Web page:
While We Bought a Zoo isn’t going to be the type of critically-lauded character drama that put Crowe on the map, the film is still likely to offer moviegoers a heartening trip to the theater.
Writer/director Cameron Crowe has helmed a number of iconic and critically acclaimed films – including Jerry Maguire, Almost Famous, and Vanilla Sky. However, the celebrated filmmaker hit a wall when his 2005 drama, Elizabethtown was poorly received and underperformed at the box office.
As a result, film fans have been eagerly anticipating Crowe’s follow-up feature project, We Bought a Zoo – an adaptation of writer Benjamin Mee’s memoir, We Bought a Zoo: The Amazing True Story of a Young Family, a Broken Down Zoo, and the 200 Wild Animals That Changed Their Lives Forever. The rich source material, coupled with Crowe’s character-focused storytelling approach, were certainly indicators that We Bought a Zoo could offer another thoughtful and compelling movie from the esteemed director. That said, anyone familiar the book, will recognize that adapting Mee’s story would be a complicated endeavor – given the bizarre premise, myriad of side players, and challenging core story arcs.
Some film fans may have already been exposed to Benjamin Mee in the BBC documentary, Ben’s Zoo – which aired as a four-part series in 2007 and chronicled the remodeling of the Dartmoor Zoological Park in England (changed to the Rosemoor Wildlife Park in California for the film project). While the true-life story has its share of drama, Crowe’s adaptation streamlines the narrative by setting the death of Mee’s wife, Katherine, long before the family ever arrives at the zoo (in the real life memoir Katherine died only three months before the reopening of the Dartmoor Zoological Park).
The proceeding events chronicle the attempts of the Mee family members, father Benjamin (Matt Damon), son Dylan (Colin Ford), and daughter (Maggie Elizabeth Jones), as they move beyond their tragic loss. After Dylan is expelled from school, Benjamin attempts to provide his family with a clean break – by purchasing a dilapidated zoo in the interest of offering his children a game-changing adventure. At the Rosemoor Wildlife Park, the family is introduced to a team of quirky staff members led by head zookeeper Kelly Foster (Scarlett Johansson). Together, in spite of mounting debts and personal tension, the group works to prepare the zoo for a grand reopening – and, in the case of the Mees, finally let go of Katherine.
With plenty of story drama at his disposal, Crowe succeeds in capturing some intriguing character moments and, as a result, We Bought a Zoo offers a number of solid, albeit not exactly award-worthy, performances. Damon balances the likable personality of Benjamin with some challenging emotional beats as he faces off with family members, an unruly staff, as well as painful memories. Similarly, Johansson delivers another sound performance – but, unfortunately, isn’t given a lot of room to either develop her character or seamlessly work Kelly into the over-arching Mee story. As a result, Kelly’s arc is a misfire in the film – and, despite being an intriguing character in her own right, ultimately muddles some of Benjamin’s motivations and potential character development.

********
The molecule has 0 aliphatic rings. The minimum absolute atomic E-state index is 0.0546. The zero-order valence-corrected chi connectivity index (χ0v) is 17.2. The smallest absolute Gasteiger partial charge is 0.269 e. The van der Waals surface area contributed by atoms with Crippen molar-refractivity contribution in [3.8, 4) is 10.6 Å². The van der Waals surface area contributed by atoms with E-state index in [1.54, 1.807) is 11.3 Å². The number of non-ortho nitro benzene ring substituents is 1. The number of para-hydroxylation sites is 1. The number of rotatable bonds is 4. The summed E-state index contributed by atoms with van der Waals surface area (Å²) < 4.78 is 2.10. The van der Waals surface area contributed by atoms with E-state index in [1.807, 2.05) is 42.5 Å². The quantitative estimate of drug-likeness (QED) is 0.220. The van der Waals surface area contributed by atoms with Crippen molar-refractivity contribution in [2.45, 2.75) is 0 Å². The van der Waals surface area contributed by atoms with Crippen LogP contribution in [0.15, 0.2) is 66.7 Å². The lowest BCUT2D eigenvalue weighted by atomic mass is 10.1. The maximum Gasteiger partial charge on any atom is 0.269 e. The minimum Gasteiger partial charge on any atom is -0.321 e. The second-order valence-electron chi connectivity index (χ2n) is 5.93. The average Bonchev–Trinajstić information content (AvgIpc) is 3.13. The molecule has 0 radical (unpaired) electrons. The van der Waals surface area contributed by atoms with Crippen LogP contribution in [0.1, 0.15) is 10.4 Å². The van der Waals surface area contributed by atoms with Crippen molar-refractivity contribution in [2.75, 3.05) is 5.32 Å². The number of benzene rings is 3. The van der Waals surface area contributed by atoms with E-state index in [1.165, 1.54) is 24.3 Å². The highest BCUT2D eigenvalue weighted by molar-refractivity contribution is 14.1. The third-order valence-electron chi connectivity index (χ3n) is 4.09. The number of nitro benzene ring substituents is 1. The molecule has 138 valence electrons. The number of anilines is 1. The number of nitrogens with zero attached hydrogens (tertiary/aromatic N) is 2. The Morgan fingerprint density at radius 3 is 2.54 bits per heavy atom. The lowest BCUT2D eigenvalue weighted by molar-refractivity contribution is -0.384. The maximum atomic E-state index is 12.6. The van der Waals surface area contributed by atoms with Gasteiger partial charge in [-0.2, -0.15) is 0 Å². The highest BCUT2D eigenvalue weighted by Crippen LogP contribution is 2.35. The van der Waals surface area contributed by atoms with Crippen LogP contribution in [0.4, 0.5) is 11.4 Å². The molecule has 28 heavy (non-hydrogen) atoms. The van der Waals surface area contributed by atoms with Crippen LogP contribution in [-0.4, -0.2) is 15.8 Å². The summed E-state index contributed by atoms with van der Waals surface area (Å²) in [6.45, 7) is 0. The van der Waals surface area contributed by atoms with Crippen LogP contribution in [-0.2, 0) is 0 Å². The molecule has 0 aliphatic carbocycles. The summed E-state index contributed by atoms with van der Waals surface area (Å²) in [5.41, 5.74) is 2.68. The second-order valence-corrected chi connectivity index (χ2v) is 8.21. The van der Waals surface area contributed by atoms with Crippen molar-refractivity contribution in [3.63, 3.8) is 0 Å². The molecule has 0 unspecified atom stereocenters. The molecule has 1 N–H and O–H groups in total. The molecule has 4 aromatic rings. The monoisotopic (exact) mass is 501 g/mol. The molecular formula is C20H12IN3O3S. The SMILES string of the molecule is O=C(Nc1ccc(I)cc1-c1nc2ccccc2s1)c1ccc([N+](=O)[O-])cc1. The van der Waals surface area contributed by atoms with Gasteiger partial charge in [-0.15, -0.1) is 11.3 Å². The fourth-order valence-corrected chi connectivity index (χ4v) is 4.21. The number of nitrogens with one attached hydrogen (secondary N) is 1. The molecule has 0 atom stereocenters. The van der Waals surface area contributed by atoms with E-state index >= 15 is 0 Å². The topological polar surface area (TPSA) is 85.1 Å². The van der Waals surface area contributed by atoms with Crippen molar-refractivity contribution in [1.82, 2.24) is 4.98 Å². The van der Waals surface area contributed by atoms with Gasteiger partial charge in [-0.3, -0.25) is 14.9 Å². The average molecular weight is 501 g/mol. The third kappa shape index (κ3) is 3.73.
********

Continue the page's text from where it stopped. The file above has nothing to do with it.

Despite offering compelling drama individually, the balance between these “letting go of Katherine” arcs and the moment-to-moment Rosemoor Wildlife Park story lines never come together in a truly cohesive blend – and instead the onscreen drama plays out like intertwined threads that, once in awhile, affect one another. None of the zoo-centric characters talk to the Mees about Katherine – only watch from afar as Benjamin acts out and lets his (obvious to everyone) pain affect decisions at the park. Example: after a disagreement with Kelly, Benjamin disappears entirely, leaving his children alone at the house, until Kelly inexplicably shows-up, orders a pizza, and puts the kids to bed. When Benjamin finally arrives home, the pair exchange “profound” and expository dialogue – without really addressing any of the feelings that Mee is experiencing. There’s little doubt that audiences will be invested moment-to-moment but reflecting on a lot of the key scenes, it’s clear that We Bought a Zoo isn’t just filled with missed opportunities for compelling drama – it actively avoids tough conversations (and interactions).
The division wouldn’t be so noticeable if the movie wasn’t already over-long. Crowe manages to keep things moving and galvanizes the plot with a few all-too-convenient solutions to problems but, as the film wrestles between competing narrative focuses, a lot of key characters either get left in the dust or aren’t successfully resolved. Even the Katherine storyline is overdrawn – and gets revisited one too many times (after an already satisfying resolution).
That said, even though We Bought a Zoo is over-stuffed and doesn’t always make good on story elements and characters that it seems to be setting up, there’s still plenty to enjoy in the film. Crowe successfully captures the magic and wonder of the Rosemoor Wildlife Park and its animal inhabitants. Simply watching the interactions between humans and the wildlife offers a number of captivating and genuinely charming moments – especially whenever carpenter, Peter MacCready (Angus Macfadyen) is involved.
While We Bought a Zoo isn’t going to be the type of critically-lauded character drama that put Crowe on the map, the film is still likely to offer moviegoers a heartening trip to the theater. A muddled focus keeps the movie from being a guaranteed hit with kids or a captivating adult drama – but, for moviegoers who are merely interested in an enjoyable middle-ground film, there are enough compelling moments in We Bought a Zoo to make it worth a look.
If you’re still on the fence about We Bought a Zoo, check out the trailer below:
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We Bought a Zoo is now in theaters.